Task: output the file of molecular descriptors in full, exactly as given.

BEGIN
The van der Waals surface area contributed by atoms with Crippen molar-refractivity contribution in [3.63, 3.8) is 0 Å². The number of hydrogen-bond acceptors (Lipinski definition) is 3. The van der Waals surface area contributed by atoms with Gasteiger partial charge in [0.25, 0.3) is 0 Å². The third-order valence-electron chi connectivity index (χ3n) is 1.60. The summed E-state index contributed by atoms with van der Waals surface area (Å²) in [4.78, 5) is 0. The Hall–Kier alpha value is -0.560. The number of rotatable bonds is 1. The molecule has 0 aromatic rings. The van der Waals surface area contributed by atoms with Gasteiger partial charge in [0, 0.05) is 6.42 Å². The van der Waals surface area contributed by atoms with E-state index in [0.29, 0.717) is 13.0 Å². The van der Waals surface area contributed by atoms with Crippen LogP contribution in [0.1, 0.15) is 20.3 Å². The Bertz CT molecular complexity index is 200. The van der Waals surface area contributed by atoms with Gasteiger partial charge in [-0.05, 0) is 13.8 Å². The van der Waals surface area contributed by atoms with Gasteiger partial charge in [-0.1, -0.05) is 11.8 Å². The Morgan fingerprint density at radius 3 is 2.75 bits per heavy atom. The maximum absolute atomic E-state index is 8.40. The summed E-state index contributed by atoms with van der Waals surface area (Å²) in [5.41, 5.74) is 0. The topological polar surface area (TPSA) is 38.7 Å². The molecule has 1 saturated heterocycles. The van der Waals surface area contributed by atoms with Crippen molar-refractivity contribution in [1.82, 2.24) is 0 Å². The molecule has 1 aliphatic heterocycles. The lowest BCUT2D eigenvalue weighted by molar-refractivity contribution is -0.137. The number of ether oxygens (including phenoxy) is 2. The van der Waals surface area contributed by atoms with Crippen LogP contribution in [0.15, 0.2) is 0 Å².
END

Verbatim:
The van der Waals surface area contributed by atoms with Crippen molar-refractivity contribution in [3.63, 3.8) is 0 Å². The number of hydrogen-bond acceptors (Lipinski definition) is 3. The van der Waals surface area contributed by atoms with Gasteiger partial charge in [0.25, 0.3) is 0 Å². The third-order valence-electron chi connectivity index (χ3n) is 1.60. The summed E-state index contributed by atoms with van der Waals surface area (Å²) in [4.78, 5) is 0. The Hall–Kier alpha value is -0.560. The number of rotatable bonds is 1. The molecule has 0 aromatic rings. The van der Waals surface area contributed by atoms with Gasteiger partial charge in [0, 0.05) is 6.42 Å². The van der Waals surface area contributed by atoms with E-state index in [0.29, 0.717) is 13.0 Å². The van der Waals surface area contributed by atoms with Crippen LogP contribution in [0.1, 0.15) is 20.3 Å². The Bertz CT molecular complexity index is 200. The van der Waals surface area contributed by atoms with Gasteiger partial charge in [-0.05, 0) is 13.8 Å². The van der Waals surface area contributed by atoms with Gasteiger partial charge in [-0.1, -0.05) is 11.8 Å². The Morgan fingerprint density at radius 3 is 2.75 bits per heavy atom. The maximum absolute atomic E-state index is 8.40. The summed E-state index contributed by atoms with van der Waals surface area (Å²) in [5.41, 5.74) is 0. The topological polar surface area (TPSA) is 38.7 Å². The molecule has 1 saturated heterocycles. The van der Waals surface area contributed by atoms with Crippen molar-refractivity contribution in [1.82, 2.24) is 0 Å². The molecule has 1 aliphatic heterocycles. The lowest BCUT2D eigenvalue weighted by molar-refractivity contribution is -0.137. The number of ether oxygens (including phenoxy) is 2. The van der Waals surface area contributed by atoms with Crippen LogP contribution in [0.15, 0.2) is 0 Å².